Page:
The Universal Notebook: Let’s make a deal, Mr. Cutler
Independent gubernatorial candidate Eliot Cutler got a bit of a boost last week when independent U.S. Sen. Angus King endorsed him.
Sen. King and Mr. Cutler seem to share the belief that only an independent can break through partisan gridlock to get things done. The only trouble with that belief is that the Maine Legislature does not really suffer from partisan gridlock the way the U.S. Congress does. Republicans and Democrats have pretty much managed to work together, despite the divisive presence of Gov. Paul LePage.
To hear Cutler and King tell it, there is little difference between Rs and Ds. Both parties are controlled by moneyed interests, the Rs by Corporate America and the Ds by Big Labor. I remember thinking something like that back in 2000, when I voted for independent Ralph Nader. Despite the fact that Al Gore still does not appeal to me, it turned out there was a big difference between Gore and George W. Bush, who won the presidency by a mere 537 votes in Florida. Not apt to make that mistake again.
The dilemma we have here in Maine this November is that we have an enormously unpopular conservative Republican governor, but there is a real and present danger that he will be re-elected if Cutler and Democratic Congressman Mike Michaud split the moderate-progressive vote. Either man would beat LePage handily in a head-to-head race, but anything can happen between now and November in a three-way race.
While Democrats are making a good show of standing behind Michaud, I worry that his support may not be solid enough. I have to believe that he lost some support in the 2nd Congressional District when he came out as a gay man last year, while some 1st District liberals like myself find his past record on a number of social issues troublesome.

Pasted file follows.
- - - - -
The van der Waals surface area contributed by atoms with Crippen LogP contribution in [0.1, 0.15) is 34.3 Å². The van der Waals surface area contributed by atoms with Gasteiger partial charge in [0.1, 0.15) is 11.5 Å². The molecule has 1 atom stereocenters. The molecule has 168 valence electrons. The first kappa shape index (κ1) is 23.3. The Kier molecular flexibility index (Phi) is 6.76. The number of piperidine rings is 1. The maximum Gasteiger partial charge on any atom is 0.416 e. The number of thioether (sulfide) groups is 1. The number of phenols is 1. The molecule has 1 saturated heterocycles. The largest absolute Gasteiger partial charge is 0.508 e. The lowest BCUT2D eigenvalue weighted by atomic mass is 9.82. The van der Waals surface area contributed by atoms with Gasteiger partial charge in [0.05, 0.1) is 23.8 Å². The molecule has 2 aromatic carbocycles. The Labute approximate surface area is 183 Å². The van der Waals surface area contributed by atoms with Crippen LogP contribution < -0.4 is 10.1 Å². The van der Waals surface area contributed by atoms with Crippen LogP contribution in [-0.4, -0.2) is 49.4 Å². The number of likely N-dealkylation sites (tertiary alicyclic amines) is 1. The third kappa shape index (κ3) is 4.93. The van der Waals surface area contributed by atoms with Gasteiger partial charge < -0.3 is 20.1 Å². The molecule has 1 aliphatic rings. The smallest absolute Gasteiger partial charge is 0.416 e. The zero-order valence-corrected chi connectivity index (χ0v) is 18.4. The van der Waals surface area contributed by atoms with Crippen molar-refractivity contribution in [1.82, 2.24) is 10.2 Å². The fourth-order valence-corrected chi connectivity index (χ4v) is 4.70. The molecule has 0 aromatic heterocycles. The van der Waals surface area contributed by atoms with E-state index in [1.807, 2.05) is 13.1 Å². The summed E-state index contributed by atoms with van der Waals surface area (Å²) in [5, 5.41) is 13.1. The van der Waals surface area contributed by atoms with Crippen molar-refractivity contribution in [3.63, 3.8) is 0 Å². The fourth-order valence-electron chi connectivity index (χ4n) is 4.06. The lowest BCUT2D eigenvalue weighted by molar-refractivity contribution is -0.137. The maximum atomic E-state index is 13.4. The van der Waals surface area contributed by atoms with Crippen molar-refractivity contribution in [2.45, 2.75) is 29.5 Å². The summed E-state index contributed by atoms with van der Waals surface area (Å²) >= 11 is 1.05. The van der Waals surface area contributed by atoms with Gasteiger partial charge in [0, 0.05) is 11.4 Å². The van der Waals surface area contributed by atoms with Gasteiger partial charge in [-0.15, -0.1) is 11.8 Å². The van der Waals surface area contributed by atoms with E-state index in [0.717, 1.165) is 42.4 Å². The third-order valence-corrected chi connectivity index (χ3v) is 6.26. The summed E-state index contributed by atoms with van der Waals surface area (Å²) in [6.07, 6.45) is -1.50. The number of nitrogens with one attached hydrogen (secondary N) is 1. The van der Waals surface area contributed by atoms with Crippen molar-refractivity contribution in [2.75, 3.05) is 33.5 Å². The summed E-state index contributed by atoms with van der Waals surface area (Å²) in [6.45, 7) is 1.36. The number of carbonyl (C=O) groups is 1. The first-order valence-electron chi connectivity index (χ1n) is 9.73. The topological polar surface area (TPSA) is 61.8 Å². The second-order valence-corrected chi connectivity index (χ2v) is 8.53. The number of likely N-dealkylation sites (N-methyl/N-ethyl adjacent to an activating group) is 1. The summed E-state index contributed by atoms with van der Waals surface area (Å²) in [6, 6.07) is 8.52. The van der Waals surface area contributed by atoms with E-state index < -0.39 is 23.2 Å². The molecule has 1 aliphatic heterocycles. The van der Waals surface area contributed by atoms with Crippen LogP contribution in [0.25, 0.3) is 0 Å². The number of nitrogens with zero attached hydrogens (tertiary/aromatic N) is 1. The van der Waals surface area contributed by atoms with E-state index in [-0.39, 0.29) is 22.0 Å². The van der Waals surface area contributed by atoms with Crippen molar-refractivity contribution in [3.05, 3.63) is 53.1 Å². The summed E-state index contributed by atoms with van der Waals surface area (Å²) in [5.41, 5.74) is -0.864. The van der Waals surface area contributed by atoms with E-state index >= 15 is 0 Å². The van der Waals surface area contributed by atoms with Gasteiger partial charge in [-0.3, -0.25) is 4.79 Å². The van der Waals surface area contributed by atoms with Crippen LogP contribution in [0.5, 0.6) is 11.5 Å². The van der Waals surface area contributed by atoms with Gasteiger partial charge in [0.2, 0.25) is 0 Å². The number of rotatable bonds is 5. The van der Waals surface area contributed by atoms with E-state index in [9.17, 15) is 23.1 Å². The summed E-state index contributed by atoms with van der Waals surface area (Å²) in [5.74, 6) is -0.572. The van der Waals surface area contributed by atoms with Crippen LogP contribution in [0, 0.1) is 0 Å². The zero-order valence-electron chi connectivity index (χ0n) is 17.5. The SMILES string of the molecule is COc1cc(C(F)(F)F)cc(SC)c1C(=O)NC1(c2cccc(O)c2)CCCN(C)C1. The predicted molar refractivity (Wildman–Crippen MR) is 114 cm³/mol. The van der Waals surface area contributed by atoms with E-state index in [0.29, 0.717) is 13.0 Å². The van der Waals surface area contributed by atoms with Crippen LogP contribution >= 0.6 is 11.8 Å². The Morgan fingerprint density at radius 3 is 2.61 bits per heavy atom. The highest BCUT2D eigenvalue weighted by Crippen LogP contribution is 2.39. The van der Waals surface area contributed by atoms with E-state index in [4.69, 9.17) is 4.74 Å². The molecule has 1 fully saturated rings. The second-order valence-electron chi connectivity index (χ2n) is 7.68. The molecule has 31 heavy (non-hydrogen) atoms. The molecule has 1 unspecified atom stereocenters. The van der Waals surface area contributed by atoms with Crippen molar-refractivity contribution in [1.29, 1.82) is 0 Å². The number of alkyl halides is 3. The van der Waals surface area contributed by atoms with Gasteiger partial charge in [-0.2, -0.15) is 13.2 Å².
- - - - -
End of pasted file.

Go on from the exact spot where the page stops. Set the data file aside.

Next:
If Cutler starts moving up in the polls – which had him a distant third last month, with numbers in the teens – and he begins looking like a viable candidate again, I’m concerned the unstable base of Democratic support for Michaud could erode, as it did in 2010 for Libby Mitchell.
Hard-core Republicans share LePage’s political philosophy (anti-tax, anti-government, anti-welfare, anti-immigrant, anti-environment, pro-business), so despite the constant chaos and controversy that is the LePage administration, nothing the governor might do is likely to erode his base of support. He’s got a solid lock on the reactionary vote.
If Cutler wins, that’s fine with me, but if he hands the race to LePage, we will all suffer. Cutler’s campaign got so tired of the spoiler complaint that back in May Cutler offered potential supporters a deal (of sorts):
“If on the day before the election, or the morning you have to go vote, if you don’t think I can win, vote for someone else,” Cutler offered. “But if everyone in Maine who thinks I’d be the best governor sticks with me, helps me, goes forward with me, we’re going to win in a walk. Deal?”
No deal. That’s about as empty and disingenuous as a deal gets. Voters are already free to decide who to vote for on Election Day. They don’t need Cutler’s permission to vote for one of his opponents. The only way I would consider voting for Cutler at this point is if he offered voters a new deal, a real deal.
Here’s the deal: If Cutler promises to bow out and endorse Michaud should he still be behind in the polls by double digits on Oct. 15, I will consider voting for him. In other words, if he is within striking distance two weeks before the election, he might get my vote. If he’s not, he should get out of the way and spare us all four more years of pain and suffering. So Cutler should work hard between now and Oct. 15 and reassess his viability at that point.
Unfortunately, Cutler is probably banking on the same last-minute surge that legitimized him in 2010, so he is unlikely to make the ultimate sacrifice for the public good. King’s endorsement now makes it less likely that Cutler will drop out and more likely that he will end up being the spoiler we all fear he will be.
King thinks Cutler will win. I hope he’s right. But to me, it is far less important whether Cutler or Michaud win, than it is that LePage does not.